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Exploring Morpho-Physiological Relationships among Drought Resistance Related Traits in Wheat Genotypes Using Multivariate Techniques

Saed-Moucheshi, Armin, Hasheminasab, Hojat, Khaledian, Zahed, Pessarakli, Mohammad
Journal of plant nutrition 2015 v.38 no.13 pp. 2077-2095
Triticum aestivum, Triticum turgidum, canopy, cell membranes, cluster analysis, drought tolerance, durum wheat, electrolytes, factor analysis, field experimentation, genotype, reactive oxygen species, temperature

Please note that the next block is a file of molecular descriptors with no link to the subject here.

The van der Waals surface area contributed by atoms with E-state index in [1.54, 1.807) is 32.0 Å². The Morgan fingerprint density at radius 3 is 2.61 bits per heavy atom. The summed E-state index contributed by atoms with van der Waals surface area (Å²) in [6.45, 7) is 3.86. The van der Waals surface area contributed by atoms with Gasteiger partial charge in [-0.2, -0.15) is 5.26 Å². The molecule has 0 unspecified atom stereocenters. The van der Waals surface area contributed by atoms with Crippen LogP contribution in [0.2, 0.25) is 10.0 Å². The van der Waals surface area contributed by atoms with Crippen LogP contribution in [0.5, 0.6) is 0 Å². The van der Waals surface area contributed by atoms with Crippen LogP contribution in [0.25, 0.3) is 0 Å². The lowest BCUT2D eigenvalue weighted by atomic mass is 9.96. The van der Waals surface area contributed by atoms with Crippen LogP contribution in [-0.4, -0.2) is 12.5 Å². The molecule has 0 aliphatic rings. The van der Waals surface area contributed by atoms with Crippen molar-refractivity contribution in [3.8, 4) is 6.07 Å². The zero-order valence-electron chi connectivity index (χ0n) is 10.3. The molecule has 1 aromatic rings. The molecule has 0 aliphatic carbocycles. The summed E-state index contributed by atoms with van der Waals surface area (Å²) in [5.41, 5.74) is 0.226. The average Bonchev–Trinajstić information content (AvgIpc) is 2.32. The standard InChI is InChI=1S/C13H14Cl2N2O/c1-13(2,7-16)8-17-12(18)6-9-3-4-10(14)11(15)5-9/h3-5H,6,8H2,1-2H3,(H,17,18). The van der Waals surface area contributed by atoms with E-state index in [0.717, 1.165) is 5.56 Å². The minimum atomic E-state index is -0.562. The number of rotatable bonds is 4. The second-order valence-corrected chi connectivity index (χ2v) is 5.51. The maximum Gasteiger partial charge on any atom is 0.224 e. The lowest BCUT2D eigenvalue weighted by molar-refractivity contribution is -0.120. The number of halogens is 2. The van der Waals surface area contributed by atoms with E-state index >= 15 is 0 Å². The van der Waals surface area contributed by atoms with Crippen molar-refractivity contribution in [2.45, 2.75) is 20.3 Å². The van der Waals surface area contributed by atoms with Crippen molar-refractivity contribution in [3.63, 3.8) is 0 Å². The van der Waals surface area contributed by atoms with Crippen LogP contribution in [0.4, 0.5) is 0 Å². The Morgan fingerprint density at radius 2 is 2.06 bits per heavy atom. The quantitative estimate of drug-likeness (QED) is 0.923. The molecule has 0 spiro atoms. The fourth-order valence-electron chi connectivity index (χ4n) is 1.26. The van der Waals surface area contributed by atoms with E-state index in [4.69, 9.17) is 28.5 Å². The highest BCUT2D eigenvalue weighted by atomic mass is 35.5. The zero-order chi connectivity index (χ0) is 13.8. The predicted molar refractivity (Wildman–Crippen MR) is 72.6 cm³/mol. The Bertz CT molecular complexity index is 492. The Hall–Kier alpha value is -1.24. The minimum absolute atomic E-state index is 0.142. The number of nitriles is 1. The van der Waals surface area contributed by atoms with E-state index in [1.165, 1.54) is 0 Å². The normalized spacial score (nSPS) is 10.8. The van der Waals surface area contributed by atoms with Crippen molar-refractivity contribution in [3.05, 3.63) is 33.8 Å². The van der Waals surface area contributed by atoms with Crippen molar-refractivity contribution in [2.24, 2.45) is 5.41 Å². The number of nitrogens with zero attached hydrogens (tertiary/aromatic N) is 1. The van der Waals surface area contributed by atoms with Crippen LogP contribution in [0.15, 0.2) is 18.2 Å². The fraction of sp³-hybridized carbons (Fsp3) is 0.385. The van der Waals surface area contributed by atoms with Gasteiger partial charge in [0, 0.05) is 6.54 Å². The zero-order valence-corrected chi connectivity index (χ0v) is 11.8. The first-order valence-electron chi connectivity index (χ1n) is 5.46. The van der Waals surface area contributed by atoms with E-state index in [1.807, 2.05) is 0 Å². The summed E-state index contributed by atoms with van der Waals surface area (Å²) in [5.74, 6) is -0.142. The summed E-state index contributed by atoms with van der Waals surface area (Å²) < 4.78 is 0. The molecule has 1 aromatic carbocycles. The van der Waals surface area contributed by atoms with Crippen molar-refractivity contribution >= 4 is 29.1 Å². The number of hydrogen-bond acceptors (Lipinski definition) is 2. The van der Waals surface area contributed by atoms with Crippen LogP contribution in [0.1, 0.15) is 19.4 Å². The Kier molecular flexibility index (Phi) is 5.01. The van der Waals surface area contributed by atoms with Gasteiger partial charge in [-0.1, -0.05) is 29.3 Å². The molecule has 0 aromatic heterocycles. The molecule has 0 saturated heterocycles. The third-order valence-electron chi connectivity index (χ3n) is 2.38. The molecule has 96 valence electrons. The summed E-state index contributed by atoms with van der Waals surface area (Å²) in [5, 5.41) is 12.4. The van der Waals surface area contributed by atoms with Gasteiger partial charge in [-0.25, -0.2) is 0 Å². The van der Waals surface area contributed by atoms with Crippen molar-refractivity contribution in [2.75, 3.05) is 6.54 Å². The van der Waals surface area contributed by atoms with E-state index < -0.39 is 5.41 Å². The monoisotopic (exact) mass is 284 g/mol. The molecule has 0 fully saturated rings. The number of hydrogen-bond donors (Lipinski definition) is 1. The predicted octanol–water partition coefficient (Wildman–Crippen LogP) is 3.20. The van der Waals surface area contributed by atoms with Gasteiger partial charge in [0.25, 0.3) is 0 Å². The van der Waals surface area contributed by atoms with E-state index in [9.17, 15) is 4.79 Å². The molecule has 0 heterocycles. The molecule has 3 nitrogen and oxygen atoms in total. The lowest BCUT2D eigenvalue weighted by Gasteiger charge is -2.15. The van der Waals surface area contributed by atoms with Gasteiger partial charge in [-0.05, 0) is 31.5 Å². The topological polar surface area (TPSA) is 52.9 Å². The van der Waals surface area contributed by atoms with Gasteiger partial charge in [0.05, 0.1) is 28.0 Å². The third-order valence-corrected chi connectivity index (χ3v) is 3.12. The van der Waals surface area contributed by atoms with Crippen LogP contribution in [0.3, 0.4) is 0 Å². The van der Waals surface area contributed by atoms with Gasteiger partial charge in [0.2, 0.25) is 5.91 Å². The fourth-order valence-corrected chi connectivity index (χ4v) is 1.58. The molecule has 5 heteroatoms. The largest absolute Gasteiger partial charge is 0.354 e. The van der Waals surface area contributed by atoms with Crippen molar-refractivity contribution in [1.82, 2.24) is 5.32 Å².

Eighteen bread wheat (Triticum aestivum L.) and two durum wheat genotypes (Triticum turgidum L.) were used to explore relationship among their morpho-physiological traits. Two separate field experiments were conducted at the Experimental Station, College of Agricultural, Shiraz University. Each experiment was designed as a randomized completed block with three replications. Twenty-five morpho-physiological drought resistance related traits were measured and multivariate statistical techniques were used to consider these relationships. Based on the results of the factor analysis, electrolyte leakage (EL) had the highest positive correlation, while membrane stability index (MSI) had the highest negative correlation with the first factor, canopy temperature depression (CTD). It could be clearly detected that these two variables had high effect on canopy temperature and the genotype with lower EL and higher MSI resulted in lower canopy temperature. This factor also showed that reactive oxygen species (ROS) related traits and plant water relationship related traits had significant effect on CTD. Since yield stability (YS) had the highest coefficient in factor 3, this factor was the most important one showing effective variables on this trait, thus this factor's suggested name was YS. The significant positive correlations with factor 3 were relative water protected (RWP), which is a new index, and cellular membrane stability (CMS). This result clearly shows that new index of RWP can be an efficient indirect criterion to screen higher YS genotypes together with CMS. Cluster analysis grouped variables into three clusters. These results were confirmed by the results of principal and discriminate function analysis. In addition, the results of the factor analysis for considering relationships among measured traits were confirmed through the cluster analysis.